For many of our fellow Americans, recreation in our nation’s public lands is not a priority during this politically tumultuous era. What could exposure to nature possibly offer us while human-built institutions unravel and harm the very people they are supposed to protect? What is the role of wildland stewardship during such times?
As I’ve pondered these questions, I’ve come to the conclusion that protecting and enjoying our public lands is just the sort of act of patriotism we need right now -- an act aligned with the altruistic values of public good and equity that helped form this country. For me, and for many who love the outdoors, nature offers an affirmation of life, a sense of place, opportunities for wonder and awe -- and perhaps most importantly during times of uncertainty -- the chance to connect with others beyond the confines of ideology.
I am among 36% of Angelenos who are immigrants. I am also among 52% who are renters, with no land or home that we can truly call our own. But perhaps we can.
The moment I set foot on public land -- be it protected by federal, state or local mandate -- I am home. This is my land. And it is yours.
The San Gabriel Mountains National Monument offers you and me 346,177 acres of protected wilderness to explore. It constitutes 70% of Angelenos’ open space. It provides 15 million Southern Californians access within a 90-minute drive.
I visit the Monument because I crave nature’s restorative influence and a respite from the hustle and bustle of urban life. I visit because I love hiking and backpacking, and because it’s a wonderful place to introduce friends to the outdoors who may have limited wilderness experience. I visit to escape summer heat in the city. I visit to stretch my legs and my mind. I visit because it’s my land and because it welcomes me.
The Monument is a special place that offers endless opportunities for exploration. I love the challenge of hiking nearly 4,000 feet up to the top of Mt. Baldy, which at 10,064 feet is the highest point in LA County. I love that the trail to Mt. Baden-Powell is filled with tiny details that leave me fascinated -- from trees that grew crooked from heavy snow in their first years, to wooden skeletons that appear to be yearning and reaching for the heavens. I love introducing friends to backpacking on Mt. Islip and celebrating Thanksgiving at Little Jimmy Trail Camp, everyone huddled around the campfire while the mercury drops into the 20s -- a memory each of us will always have.
I also visit because I like to remind myself that strangers on the trail are just new friends I haven’t yet made.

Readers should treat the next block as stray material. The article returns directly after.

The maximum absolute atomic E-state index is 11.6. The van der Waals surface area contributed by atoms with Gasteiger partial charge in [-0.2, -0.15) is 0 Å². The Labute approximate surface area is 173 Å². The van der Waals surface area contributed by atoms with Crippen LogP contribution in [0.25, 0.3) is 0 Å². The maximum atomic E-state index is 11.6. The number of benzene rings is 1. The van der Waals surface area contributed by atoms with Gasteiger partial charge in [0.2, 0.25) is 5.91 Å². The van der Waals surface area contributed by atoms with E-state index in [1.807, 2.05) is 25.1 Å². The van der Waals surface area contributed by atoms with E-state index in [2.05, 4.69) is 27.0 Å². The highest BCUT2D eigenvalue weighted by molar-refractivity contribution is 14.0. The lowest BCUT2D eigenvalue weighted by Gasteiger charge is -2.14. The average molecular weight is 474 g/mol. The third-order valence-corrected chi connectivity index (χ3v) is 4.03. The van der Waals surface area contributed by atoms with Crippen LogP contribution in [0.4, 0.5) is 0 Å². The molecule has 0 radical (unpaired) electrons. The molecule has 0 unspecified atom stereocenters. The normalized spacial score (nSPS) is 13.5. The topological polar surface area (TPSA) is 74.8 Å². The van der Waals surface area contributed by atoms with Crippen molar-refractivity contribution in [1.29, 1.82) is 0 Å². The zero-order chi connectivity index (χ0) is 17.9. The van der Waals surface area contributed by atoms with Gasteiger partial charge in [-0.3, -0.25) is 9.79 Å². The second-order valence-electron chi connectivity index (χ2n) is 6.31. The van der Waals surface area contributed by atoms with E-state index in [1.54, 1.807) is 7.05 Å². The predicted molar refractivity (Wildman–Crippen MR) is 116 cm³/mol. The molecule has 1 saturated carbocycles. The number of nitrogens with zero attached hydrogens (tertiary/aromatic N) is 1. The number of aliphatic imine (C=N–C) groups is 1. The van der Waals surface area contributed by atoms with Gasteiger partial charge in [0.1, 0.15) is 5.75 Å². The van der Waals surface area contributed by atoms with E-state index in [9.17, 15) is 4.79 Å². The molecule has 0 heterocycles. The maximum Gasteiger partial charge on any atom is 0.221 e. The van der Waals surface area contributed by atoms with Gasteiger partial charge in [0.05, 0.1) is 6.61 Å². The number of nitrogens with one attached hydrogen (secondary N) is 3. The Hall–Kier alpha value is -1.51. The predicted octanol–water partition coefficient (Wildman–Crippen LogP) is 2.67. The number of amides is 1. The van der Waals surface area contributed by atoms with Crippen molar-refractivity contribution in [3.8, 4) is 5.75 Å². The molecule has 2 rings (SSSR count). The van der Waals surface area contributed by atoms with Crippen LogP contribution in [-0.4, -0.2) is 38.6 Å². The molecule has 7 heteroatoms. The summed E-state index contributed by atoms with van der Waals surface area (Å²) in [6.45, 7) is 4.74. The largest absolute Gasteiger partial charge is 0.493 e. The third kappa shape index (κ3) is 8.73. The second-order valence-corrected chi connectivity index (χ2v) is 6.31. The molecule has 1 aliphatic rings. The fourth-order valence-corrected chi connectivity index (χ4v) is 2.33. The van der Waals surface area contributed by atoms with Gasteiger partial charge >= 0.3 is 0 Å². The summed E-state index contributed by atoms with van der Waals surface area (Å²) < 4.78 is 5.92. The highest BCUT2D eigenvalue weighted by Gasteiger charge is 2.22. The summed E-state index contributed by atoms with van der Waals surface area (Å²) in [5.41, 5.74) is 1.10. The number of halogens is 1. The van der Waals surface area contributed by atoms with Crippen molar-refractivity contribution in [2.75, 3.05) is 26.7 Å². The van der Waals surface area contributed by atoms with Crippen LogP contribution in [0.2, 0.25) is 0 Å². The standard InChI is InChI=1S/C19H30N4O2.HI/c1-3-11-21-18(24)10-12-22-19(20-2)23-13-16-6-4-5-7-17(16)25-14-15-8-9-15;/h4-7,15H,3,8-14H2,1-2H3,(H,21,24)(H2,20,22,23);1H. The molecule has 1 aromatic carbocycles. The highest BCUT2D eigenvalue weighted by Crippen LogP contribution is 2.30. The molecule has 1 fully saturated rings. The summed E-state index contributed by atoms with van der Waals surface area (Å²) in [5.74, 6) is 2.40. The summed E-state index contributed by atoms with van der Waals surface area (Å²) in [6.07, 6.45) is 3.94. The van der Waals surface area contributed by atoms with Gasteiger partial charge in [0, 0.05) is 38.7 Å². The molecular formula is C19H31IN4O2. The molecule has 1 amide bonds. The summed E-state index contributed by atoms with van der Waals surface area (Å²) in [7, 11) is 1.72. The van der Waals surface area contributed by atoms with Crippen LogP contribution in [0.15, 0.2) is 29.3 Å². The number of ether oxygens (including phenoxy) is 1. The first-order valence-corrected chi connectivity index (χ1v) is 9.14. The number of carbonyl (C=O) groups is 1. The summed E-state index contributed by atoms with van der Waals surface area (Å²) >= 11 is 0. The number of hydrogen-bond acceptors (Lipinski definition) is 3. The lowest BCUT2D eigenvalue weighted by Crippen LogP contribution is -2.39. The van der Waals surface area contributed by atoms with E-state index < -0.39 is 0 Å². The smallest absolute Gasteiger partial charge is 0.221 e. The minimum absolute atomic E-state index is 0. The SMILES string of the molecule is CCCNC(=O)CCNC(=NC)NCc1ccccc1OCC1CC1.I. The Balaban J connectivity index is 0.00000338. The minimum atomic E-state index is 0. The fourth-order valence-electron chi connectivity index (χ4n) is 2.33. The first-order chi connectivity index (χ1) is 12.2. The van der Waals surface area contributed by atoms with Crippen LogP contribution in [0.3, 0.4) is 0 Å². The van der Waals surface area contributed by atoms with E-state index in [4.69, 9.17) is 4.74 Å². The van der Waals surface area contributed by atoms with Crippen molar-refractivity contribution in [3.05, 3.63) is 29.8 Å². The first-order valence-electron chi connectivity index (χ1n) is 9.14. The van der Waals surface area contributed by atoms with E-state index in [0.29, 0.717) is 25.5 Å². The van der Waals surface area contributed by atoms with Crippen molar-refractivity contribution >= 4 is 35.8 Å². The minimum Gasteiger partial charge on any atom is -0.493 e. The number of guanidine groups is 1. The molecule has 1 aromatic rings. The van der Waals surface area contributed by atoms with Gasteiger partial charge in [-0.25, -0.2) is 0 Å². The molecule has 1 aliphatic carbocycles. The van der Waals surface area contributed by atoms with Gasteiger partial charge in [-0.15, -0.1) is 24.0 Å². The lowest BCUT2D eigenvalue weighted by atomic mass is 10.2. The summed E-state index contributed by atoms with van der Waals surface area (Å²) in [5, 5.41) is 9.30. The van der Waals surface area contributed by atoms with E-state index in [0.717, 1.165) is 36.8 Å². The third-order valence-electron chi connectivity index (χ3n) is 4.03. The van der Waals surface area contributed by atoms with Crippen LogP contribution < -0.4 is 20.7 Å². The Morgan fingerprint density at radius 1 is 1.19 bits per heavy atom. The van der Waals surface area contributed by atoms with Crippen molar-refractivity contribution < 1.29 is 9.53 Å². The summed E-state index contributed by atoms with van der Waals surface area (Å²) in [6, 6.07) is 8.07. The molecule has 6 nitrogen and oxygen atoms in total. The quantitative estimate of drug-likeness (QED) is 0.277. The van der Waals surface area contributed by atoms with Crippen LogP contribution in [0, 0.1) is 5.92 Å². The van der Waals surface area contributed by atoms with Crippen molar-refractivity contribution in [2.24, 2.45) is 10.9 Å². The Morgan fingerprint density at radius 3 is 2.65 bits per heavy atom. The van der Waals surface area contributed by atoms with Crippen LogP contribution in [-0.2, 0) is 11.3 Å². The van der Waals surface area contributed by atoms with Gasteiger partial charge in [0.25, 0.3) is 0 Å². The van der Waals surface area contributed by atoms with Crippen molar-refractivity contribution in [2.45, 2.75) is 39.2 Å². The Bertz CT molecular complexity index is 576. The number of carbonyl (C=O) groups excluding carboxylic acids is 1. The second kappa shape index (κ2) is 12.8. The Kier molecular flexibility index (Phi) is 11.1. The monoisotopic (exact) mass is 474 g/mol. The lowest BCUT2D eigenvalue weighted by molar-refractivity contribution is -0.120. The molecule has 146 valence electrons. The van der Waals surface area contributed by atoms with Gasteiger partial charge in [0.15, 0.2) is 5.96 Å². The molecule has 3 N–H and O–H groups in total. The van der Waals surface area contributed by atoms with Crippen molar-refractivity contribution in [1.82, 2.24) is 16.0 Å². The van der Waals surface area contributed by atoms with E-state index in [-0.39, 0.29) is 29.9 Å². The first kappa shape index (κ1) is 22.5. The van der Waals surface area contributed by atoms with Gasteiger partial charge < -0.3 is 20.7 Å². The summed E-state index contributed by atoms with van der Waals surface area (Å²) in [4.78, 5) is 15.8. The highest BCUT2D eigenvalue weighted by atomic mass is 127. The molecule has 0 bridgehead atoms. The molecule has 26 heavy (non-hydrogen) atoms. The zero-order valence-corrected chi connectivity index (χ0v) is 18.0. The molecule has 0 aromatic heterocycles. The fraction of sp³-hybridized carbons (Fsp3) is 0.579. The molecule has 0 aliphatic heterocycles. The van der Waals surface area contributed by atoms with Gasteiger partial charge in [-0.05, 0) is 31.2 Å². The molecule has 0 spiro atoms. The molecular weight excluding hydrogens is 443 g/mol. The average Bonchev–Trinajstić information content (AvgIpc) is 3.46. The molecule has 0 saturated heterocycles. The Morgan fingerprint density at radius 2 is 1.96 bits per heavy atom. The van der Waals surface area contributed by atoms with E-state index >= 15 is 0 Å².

If I said hello to a stranger on the sidewalks of downtown LA, they’d likely ignore me and think something is wrong with me. But on the trail, there is an innate camaraderie that comes out in each of us, an opportunity to look another in the eye for the first time and tap into that ancestral sense of responsibility for each other’s well-being. Countless times, I’ve struck up profound conversations with people I just met on the trail -- because the mountains offer a space for connection on shared land.
Just as the land is ours to enjoy, ours also is the responsibility to care for it. How do we go about that?
Senegalese poet Baba Dioum said it well:
In the end, we conserve only what we love.
We will love only what we understand.
We will understand only what we are taught.
If you already love the San Gabriels, yours is the privilege to teach a friend or loved one to understand and ultimately love this asset we are all so fortunate to have -- to ensure we collectively preserve and cherish it in perpetuity. We are creatures who are moved to protect what we love. Spending time in our public lands to experience the transcendent is a sure way to feel grounded and connected by common values, to find a positive outlet for our human energies, and to begin to heal during the trying times our nation faces.
So let’s help redefine patriotism. Let’s get out there and revel in the San Gabriel Mountains National Monument. Experience wonder in LA’s backyard. Connect with people, plants and critters. Challenge yourself and learn something new. The restorative power of nature awaits. This land is your land.
About the author
A native of Milan, Italy born to Israeli-Eastern European parents, Edith is an avid traveler, hiker and backpacker who thrives on sharing her love for nature through interpretation in various mediums. Edith is co-founder of dearantler.com, an online art gallery and travel blog.